GLEEB> the kirshner years
The Kirshner Years
Oh, that crazy Donnie Kirshner! Don Kirshner, aka "The Man with the Golden Ear," was hired in 1966 to surpervise The Monkees' musical career. But he gotta have total control. That means if you wanted to so much as breathe on a piece of "Donnie's music," you had to ask him first. This may have been great for Rafelson and Schneider, considering they wouldn't have to watch the music area of the show anymore since Donnie had it covered, but it wasn't for some of the group members. Ah, irony! Namely one gorgeous Texas named Michael Nesmith. Both he and Peter were serious musicians, but Peter wasn't really a very angry man in 1967 so.. well, let's start at the very beginning.
The guys' first LP. Supervised by Kirshner. Now infamous story associated with this LP: Donnie comes into the studio for the first time, screws with the bass sound which, in effect, screws with Micky. In a very loopy mood, Micky pours Coke over Donnie's head.
SINGLES: "Last Train to Clarksville" b/w "Take a Giant Step," which reached #1 in the summer of 1966. "Take A Giant Step" was the #1 in Hawaii.
With the release of their first album, and their single going to #1 all over the world, The Monkees were feeling great about themselves musically near the end of 1966. They convinced Donnie to let them play live in December of that year, to stretch their musical skills. They were nothing spectacular, but they could play nonetheless, and it was at this time that the "creative control" debate began to rage. And boy, did it rage.
MORE OF THE MONKEES
Second LP, the last straw for Nez and Peter. Released in January 1967 without the band's knowledge. Cover features them in JCPenney clothing for an ad campaign. Tracks comprised mainly of songs originally recorded to be for the TV series, not album release.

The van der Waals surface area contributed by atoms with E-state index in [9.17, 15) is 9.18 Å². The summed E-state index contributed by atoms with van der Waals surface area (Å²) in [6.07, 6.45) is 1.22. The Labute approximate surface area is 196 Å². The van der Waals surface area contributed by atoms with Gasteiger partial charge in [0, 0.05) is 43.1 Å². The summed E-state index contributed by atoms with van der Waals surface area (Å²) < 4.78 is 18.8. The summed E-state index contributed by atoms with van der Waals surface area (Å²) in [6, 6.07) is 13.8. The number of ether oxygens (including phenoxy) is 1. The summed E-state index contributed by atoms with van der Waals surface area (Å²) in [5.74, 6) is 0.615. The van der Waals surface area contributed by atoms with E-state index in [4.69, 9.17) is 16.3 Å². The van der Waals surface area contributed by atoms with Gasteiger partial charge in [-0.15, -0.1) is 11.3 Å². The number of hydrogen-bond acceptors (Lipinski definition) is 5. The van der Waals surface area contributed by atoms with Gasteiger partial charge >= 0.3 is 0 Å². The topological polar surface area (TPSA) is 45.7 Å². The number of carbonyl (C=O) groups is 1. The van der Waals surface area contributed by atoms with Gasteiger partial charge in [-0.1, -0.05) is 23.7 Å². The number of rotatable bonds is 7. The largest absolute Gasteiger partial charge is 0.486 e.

SINGLES: "I'm A Believer" b/w "(I'm Not Your) Steppin' Stone," which reached #1 around Christmas 1966. Released in advance of the LP.
More of the Monkees was the final straw for the entire band, but particularly Mike. Besides the fact that he only had one song (two if you count his songwriting credit on "Mary, Mary") on the album, the cover and the fact that it had been released without their permission, while they were on tour no less, was the beginning of the end. In January 1967, the guys went to the Beverly Hills Hotel at Kirshner's request to collect a $250,000 check for each of them, along with gold records for "I'm A Believer." Nez snapped at the meeting, telling a bewildered Kirshner that he would no longer record songs with him. Herb Moelis, Kirshner's lawyer, who was also in attendance at the hotel, wagged Mike's contract in front of him and told him that he signed a deal to do this. In a fit of rage, Mike punched his fist through the wall right about Donnie's head, exclaiming "that could've been your face!" A now infamous incident in Monkees history.